This page contains information about a typical Venetian wellhead.
A wellhead, vera da pozzo, is the only exposed part of the well system in Venice. The wellhead served as a cap on the well to prevent debris from falling into the well and contaminating the fresh water supply. As the well system is no longer the main source of fresh water for Venetians; the Venetian Wellhead is now only considered public art and a vital aspect of the city's historical and artistic value. see Public art preservation
A wellhead, known locally as “vera da pozzo”, is the visible cap to an underground [well] that stored and filtered rain water in Venice. The term ‘vera da pozzo’ and it’s many alternatives – anello, corona, sponda, cinta, parapetto, spalletta or bocca di pozzo – has been in use since as early as the eleventh century.  As a centerpiece of many public squares in Venice, “They were always at the center of socialization and interactivity among Venetians” . The typical wellhead features inscriptions and carvings of saints or family crests. The artistic and structural design of each wellhead is indicative of the art period it was built in. 
Churches were once responsible for locking and unlocking the well at certain times of the day. This was to prevent just anyone from retrieving water from the well at any given time. In order to retrieve water from the well, Venetians typically used ropes to haul buckets of water over the lip of the wellhead. These ropes left grooves in the material of the wellhead as seen below. Some private wellheads have a pulley system installed to retrieve water without damaging the wellhead.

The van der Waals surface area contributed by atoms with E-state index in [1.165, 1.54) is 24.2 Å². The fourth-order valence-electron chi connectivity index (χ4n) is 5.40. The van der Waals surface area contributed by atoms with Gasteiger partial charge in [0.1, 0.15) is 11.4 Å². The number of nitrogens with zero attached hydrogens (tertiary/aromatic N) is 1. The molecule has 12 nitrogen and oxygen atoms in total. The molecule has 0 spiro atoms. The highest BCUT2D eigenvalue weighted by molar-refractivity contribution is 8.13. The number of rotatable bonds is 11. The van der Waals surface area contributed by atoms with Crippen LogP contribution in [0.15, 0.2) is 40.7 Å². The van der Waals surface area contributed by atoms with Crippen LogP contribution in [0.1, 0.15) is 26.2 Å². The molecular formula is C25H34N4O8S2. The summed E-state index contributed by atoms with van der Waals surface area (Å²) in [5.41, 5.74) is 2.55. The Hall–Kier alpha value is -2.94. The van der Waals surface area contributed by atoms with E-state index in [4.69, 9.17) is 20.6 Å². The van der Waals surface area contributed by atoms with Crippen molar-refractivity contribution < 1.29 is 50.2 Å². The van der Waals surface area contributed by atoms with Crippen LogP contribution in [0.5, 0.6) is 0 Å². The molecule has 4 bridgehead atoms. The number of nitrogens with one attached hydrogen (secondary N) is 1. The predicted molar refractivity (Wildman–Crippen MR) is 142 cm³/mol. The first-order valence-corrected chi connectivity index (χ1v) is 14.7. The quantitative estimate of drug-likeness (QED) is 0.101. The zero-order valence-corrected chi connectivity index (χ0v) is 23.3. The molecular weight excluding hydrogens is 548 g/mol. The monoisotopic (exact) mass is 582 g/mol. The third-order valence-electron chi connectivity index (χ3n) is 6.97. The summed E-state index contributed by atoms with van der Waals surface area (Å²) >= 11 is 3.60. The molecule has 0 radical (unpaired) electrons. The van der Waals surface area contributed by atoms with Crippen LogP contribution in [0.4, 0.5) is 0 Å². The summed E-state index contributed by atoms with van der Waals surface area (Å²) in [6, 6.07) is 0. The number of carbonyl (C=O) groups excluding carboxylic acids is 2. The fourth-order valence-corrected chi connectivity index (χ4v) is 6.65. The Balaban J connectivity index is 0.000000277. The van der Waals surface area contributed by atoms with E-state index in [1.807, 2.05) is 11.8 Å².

A typical wellhead has a platform, the main body and lid. Some platforms are made up of up to three steps. 
A typical wellhead has an overall cylindrical or square shape. Often the shape of the base and the shape of the rim are different. The shape of the base is consistently circular while the shape of the rim varies between circular, square, hexagonal and octagonal.
A Wellhead is constructed with either brick, Istria stone, Red Verona or White Verona. A brick wellhead however will deteriorate over time and as a result the typical wellhead of today is made of Istria Stone, Red Verona or White Verona with only a few exceptions. See Wellheads page. Istria stone is a type of limestone that has a gray-green or yellowish color. Lengthy exposure to the atmosphere causes the stone to obtain a whitish appearance through a process called “whitewashing.” Unfortunately, this also makes Istria stone a prime candidate for exfoliation. Verona marble is a sedimentary rock composed of organic limestone and fossils. It has either a reddish or whitish color depending on the carbon compounds it contains.
The Lid of a wellhead is typically circular in shape and either flat or convex in shape. The material of the lid is typically metal, wood or concrete with a few exceptions.
In the past, these wellheads served as access points to fresh water for not only the human population of Venice, but the animals as well. Small, bowl-shaped indentations were made in the platforms of some wellheads. These indentations served as a source of fresh drinking water and as baths for the local wild life.